Somehow from Christmas onwards, our fruit bowl seemed to be permanently full of clementines. At one point I found myself with a 2-kg sack of remarkably tasteless ones. What to do? I remembered Claudia Roden’s famous Middle-Eastern boiled orange and almond cake; maybe that would do the trick? Googling around I found many references to it, including Jill Dupleix’s version. I tried it with a few of the clementines but wasn’t very impressed. It was heavy despite the whisked egg whites, and not very tasty (clementines no doubt to blame for that). Darn, six eggs used on that.
More googling, and I hit upon Vegan Yum-Yum’s version. Aha, no eggs! I tried it and was really pleased with the result (and so were the choir members who got to taste it).
It was a bit soggy, and I messed up the frosting by cooking it too long, but candying the clementines gave it a really marmaladey flavour which I liked a lot. You can serve it for tea or as a dessert — skip the frosting and add a dollop of Greek yoghurt or crème fraîche. I’ve made it twice since then; it freezes well too. You do have to plan in advance to cook the clementines, but they’ll keep in the fridge for up to a week, or you can freeze them. Use the remaining syrup to make champagne cocktails (or just top up with sparkling water).
Here’s my metric version. When blitzing the clementines, try to drain them well so that you don’t include too much syrup, otherwise the cake will be even soggier. We don’t have bundt pans here, so I just made it in a loaf tin.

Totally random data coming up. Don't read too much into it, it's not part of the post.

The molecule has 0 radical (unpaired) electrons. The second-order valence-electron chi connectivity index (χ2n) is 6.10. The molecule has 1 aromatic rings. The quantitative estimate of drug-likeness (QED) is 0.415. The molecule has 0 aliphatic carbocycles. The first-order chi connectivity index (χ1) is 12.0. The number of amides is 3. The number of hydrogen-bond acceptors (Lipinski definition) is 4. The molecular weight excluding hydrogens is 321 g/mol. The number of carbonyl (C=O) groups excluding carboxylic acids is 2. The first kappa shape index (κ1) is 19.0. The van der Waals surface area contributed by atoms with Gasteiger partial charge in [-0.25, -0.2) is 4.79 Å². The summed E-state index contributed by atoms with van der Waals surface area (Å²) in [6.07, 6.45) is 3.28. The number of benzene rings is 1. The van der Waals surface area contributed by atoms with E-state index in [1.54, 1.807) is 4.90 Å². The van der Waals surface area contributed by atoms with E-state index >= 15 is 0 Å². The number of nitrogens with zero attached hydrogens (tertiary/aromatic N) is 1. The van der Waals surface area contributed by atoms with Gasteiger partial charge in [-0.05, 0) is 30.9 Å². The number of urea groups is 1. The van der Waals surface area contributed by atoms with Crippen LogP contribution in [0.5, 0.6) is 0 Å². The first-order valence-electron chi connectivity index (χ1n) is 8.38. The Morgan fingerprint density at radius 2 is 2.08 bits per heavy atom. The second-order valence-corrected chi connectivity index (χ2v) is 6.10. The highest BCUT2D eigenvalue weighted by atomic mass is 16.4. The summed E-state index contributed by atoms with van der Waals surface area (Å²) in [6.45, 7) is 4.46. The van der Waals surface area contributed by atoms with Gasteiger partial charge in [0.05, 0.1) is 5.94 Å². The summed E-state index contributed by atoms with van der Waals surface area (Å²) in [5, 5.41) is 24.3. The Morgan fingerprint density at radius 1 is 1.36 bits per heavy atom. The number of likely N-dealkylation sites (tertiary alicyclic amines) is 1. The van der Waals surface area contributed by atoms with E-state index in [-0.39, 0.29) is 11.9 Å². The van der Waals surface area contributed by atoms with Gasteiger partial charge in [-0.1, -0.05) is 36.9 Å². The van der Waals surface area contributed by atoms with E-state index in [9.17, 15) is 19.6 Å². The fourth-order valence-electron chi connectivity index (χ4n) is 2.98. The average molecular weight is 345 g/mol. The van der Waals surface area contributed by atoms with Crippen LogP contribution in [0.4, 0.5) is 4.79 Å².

12-15 clementines, well washed
900 g Sugar
700 ml water
Note: despite the name these aren’t candied in the sense of being sticky and chewy; they’re really just poached.
Pierce the clementines 8-10 times with a toothpick. Put them in a large pan with the sugar and water. Bring to a simmer and cook for 1-2 hours — don’t let them boil. Leave to cool in the syrup. Store in the fridge when cold.
About 300 ml pureed candied clementines (about 6-8 clementines)
110 ml vegetable oil
220 ml low-fat milk (non-dairy if you are vegan of course; I’m sure almond milk would be good)
55 g sugar
220 g plain flour
1 1/2 tsp baking powder
2 tsp bicarbonate of soda
1/2 tsp salt
Preheat the oven to 180 C. Grease a loaf tin and line with baking parchment. Use a food processor to blitz the well-drained clementines; don’t make a complete puree, there should be detectable bits of peel. Measure the quantity you need after blitzing. Whisk the oil, milk, and sugar into the puree. Combine the remaining dry ingredients and then fold them into the clementine mixture.
Pour the mixture into the tin (mine was quite sloppy). Bake for 45 minutes to an hour, using a skewer or toothpick to check it’s cooked. Cool slightly in the tin, then turn out onto a wire rack. I prefer it without icing.